Canada must put human rights at the forefront of its approach to national security by adopting a rights-based framework in its upcoming reform of current laws, policy and practices.
“For too long, Canadians have been presented with the false and misleading notion that inescapable trade-offs must be made between protection of human rights and ensuring Canadians are kept safe from security threats,” said Alex Neve. “By adopting a human rights-based framework for national security, Canada can demonstrate leadership in addressing grave human rights shortcomings in its current approach while also better ensuring the overall security of its citizens.”
Amnesty International is calling for Canada’s binding national and international human rights obligations to be expressly incorporated across all national security laws.
Bill C-59, the National Security Act, 2017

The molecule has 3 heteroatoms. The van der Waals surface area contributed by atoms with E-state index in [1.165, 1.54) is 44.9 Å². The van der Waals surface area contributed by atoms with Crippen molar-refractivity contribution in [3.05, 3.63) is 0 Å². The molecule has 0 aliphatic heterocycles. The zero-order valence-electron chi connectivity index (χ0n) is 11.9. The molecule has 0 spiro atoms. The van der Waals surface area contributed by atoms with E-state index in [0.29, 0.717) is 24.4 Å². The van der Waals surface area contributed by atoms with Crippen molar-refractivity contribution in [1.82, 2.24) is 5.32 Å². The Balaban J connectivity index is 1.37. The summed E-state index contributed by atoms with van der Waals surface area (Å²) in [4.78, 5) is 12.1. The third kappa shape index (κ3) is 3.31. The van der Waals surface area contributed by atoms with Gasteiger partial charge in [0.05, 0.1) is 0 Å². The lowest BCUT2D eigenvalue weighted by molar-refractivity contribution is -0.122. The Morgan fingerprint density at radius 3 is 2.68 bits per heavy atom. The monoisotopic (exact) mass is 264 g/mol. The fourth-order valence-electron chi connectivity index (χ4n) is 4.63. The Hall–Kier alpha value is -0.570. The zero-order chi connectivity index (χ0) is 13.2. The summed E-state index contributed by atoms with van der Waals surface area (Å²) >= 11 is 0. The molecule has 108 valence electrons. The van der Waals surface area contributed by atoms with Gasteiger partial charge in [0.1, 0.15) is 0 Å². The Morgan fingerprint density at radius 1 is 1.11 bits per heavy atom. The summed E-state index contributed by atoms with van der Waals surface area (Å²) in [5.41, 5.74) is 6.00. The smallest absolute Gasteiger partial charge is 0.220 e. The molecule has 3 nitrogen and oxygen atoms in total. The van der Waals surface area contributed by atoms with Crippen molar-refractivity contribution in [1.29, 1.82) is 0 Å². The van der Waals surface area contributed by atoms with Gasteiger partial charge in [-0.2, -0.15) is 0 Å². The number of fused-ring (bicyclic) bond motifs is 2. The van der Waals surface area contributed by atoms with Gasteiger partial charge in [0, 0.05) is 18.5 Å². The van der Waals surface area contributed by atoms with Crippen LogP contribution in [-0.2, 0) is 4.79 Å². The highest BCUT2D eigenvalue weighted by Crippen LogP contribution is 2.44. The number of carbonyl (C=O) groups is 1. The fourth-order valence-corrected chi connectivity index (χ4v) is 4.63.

Amnesty International is disappointed that Bill C-59 does not deal with other human rights shortcomings in Canada’s national security laws, that pre-dated the controversial Bill C-51 adopted in 2015, including provisions allowing individuals to be deported to a risk of torture in exceptional circumstances and the unfair immigration security certificate system, which Amnesty International has urged be repealed.
Amnesty International had also hoped that the government would act to address longstanding concerns about the failure to fully reject torture in Canada’s intelligence sharing arrangements with other countries. Read more about Amnesty International's response to Bill c-59.
Amnesty was also among 40 organizations and individuals from across Canadian civil society that issued a joint letter to government that lays out overarching concerns with Bill C-59, An Act respecting national security matters. Read the joint statement.